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Fujifilm's must-have digicam for 3D lovers?

If you've gone all-in for 3D--or plan to in the near future--Fujifilm's Real 3D W3 could be the best camera and video solution for consumers to start creating their own content.

Joshua Goldman Managing Editor / Advice
Managing Editor Josh Goldman is a laptop expert and has been writing about and reviewing them since built-in Wi-Fi was an optional feature. He also covers almost anything connected to a PC, including keyboards, mice, USB-C docks and PC gaming accessories. In addition, he writes about cameras, including action cams and drones. And while he doesn't consider himself a gamer, he spends entirely too much time playing them.
Expertise Laptops, desktops and computer and PC gaming accessories including keyboards, mice and controllers, cameras, action cameras and drones Credentials
  • More than two decades experience writing about PCs and accessories, and 15 years writing about cameras of all kinds.
Joshua Goldman
2 min read


Although Fujifilm was one of the first manufacturers to have a consumer-focused camera for capturing 3D photo and video with the FinePix Real 3D W1, it didn't seem to be all that popular--at least in the U.S. Maybe that's because it cost nearly $600 and the results could only be viewed on a special 8-inch digital frame that was nearly as expensive; through a computer using an Nvidia 3D vision-ready graphics card while wearing glasses; or $7 lenticular prints. However, that was 2009. The company is back with the follow-up, the Real 3D W3, and not only does it look like a pretty great product, there are now plenty of 3D-ready HDTVs available on which to start enjoying your content .

The biggest feature upgrade from the W1 is the W3's capability to capture 3D video at an HD-quality resolution of 720p in 3D-AVI format done with the ease of using a point-and-shoot camera. Plus, the built-in Mini-HDMI output lets you connect directly to your HDTV for playback. And it's small enough to fit in your pocket and weighs only 8.5 ounces.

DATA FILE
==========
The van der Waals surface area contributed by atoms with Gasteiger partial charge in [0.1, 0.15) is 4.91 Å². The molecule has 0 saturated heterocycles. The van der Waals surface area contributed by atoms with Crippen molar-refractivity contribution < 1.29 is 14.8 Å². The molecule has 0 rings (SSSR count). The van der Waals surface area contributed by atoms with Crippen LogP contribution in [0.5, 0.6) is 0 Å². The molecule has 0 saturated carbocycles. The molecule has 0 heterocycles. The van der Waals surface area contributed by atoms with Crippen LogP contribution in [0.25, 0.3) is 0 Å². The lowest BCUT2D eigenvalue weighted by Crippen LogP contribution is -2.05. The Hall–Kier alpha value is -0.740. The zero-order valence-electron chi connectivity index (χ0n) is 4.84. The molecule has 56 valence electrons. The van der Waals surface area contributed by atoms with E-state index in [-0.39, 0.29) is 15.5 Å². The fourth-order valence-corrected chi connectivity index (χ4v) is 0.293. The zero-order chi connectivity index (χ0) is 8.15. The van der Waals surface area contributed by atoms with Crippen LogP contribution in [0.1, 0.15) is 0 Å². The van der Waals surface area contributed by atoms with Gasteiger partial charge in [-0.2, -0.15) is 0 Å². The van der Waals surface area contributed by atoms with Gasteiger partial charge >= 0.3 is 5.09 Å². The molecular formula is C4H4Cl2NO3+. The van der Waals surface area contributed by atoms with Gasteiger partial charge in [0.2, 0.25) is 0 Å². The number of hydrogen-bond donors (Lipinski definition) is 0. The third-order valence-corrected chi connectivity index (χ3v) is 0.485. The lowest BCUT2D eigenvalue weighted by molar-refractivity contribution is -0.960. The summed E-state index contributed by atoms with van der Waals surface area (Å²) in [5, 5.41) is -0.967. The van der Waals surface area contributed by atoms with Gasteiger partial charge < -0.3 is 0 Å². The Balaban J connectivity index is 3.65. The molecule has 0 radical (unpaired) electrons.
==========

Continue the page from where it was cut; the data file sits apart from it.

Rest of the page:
The camera uses twin 10-megapixel CCD sensors paired with dual Fujinon 3x f3.7-4.2 35-105mm lenses spaced about 3 inches apart that approximates human-eye spacing for a natural 3D effect. A manual Parallax Control lets you fine-tune the effect, too, as well as eliminate image ghosting. Fujifilm also used a 3.5-inch autostereoscopic LCD with 1,150K-dot resolution that has a lenticular system using rows of convex lenses, which produces "a realistic 3D image with less cross-talk and flicker" for seeing and sharing photos and video in 3D without glasses.

The two-lens, two-sensor design allows for some cool 2D-shooting options as well, basically putting two digital cameras in one body. This includes taking simultaneous photos at different zoom ranges or color tones. A 2D/3D button lets you quickly switch your shooting, while a one-touch movie record button takes you from stills to video capture.

All this fun doesn't come cheaply, though; when the FinePix Real 3D W3 is released in early September it'll be at a retail price of $499.95. This is still "enthusiast" pricing (which was the W1's target user), but now with more viewing options available, the W3 might have a broader reach.